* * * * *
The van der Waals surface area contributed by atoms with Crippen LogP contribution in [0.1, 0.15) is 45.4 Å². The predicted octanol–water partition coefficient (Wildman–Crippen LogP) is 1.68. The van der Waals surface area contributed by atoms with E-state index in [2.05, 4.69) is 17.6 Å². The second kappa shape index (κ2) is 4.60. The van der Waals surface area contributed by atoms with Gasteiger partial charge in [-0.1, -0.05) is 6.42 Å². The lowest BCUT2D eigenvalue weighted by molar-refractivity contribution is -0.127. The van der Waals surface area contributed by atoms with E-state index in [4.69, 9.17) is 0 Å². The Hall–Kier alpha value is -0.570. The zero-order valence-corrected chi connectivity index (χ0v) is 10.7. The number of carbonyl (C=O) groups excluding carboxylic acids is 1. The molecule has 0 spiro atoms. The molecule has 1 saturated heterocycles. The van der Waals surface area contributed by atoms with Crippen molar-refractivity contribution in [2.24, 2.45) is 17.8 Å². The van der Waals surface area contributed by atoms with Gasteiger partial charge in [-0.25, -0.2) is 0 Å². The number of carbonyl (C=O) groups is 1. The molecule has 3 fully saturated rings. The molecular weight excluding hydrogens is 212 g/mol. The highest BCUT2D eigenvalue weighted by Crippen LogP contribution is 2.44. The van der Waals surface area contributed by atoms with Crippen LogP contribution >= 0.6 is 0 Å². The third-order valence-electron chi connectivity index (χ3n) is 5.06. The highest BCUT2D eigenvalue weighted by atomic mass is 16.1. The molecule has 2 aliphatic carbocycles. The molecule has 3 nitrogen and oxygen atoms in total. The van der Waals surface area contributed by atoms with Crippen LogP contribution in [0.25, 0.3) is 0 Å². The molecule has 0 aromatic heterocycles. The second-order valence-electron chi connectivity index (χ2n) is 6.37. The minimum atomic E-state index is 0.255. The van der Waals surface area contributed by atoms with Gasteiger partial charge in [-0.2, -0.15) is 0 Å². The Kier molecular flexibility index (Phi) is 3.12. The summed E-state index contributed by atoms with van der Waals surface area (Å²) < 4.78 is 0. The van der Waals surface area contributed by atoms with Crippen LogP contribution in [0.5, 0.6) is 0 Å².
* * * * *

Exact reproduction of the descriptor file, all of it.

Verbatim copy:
The van der Waals surface area contributed by atoms with Crippen LogP contribution in [0.1, 0.15) is 45.4 Å². The predicted octanol–water partition coefficient (Wildman–Crippen LogP) is 1.68. The van der Waals surface area contributed by atoms with E-state index in [2.05, 4.69) is 17.6 Å². The second kappa shape index (κ2) is 4.60. The van der Waals surface area contributed by atoms with Gasteiger partial charge in [-0.1, -0.05) is 6.42 Å². The lowest BCUT2D eigenvalue weighted by molar-refractivity contribution is -0.127. The van der Waals surface area contributed by atoms with E-state index in [4.69, 9.17) is 0 Å². The Hall–Kier alpha value is -0.570. The zero-order valence-corrected chi connectivity index (χ0v) is 10.7. The number of carbonyl (C=O) groups excluding carboxylic acids is 1. The molecule has 0 spiro atoms. The molecule has 1 saturated heterocycles. The van der Waals surface area contributed by atoms with Crippen molar-refractivity contribution in [2.24, 2.45) is 17.8 Å². The van der Waals surface area contributed by atoms with Gasteiger partial charge in [-0.25, -0.2) is 0 Å². The number of carbonyl (C=O) groups is 1. The molecule has 3 fully saturated rings. The molecular weight excluding hydrogens is 212 g/mol. The highest BCUT2D eigenvalue weighted by Crippen LogP contribution is 2.44. The van der Waals surface area contributed by atoms with Crippen LogP contribution >= 0.6 is 0 Å². The third-order valence-electron chi connectivity index (χ3n) is 5.06. The highest BCUT2D eigenvalue weighted by atomic mass is 16.1. The molecule has 2 aliphatic carbocycles. The molecule has 3 nitrogen and oxygen atoms in total. The van der Waals surface area contributed by atoms with Crippen LogP contribution in [0.25, 0.3) is 0 Å². The molecule has 0 aromatic heterocycles. The second-order valence-electron chi connectivity index (χ2n) is 6.37. The minimum atomic E-state index is 0.255. The van der Waals surface area contributed by atoms with Gasteiger partial charge in [-0.2, -0.15) is 0 Å². The Kier molecular flexibility index (Phi) is 3.12. The summed E-state index contributed by atoms with van der Waals surface area (Å²) < 4.78 is 0. The van der Waals surface area contributed by atoms with Crippen LogP contribution in [0.5, 0.6) is 0 Å².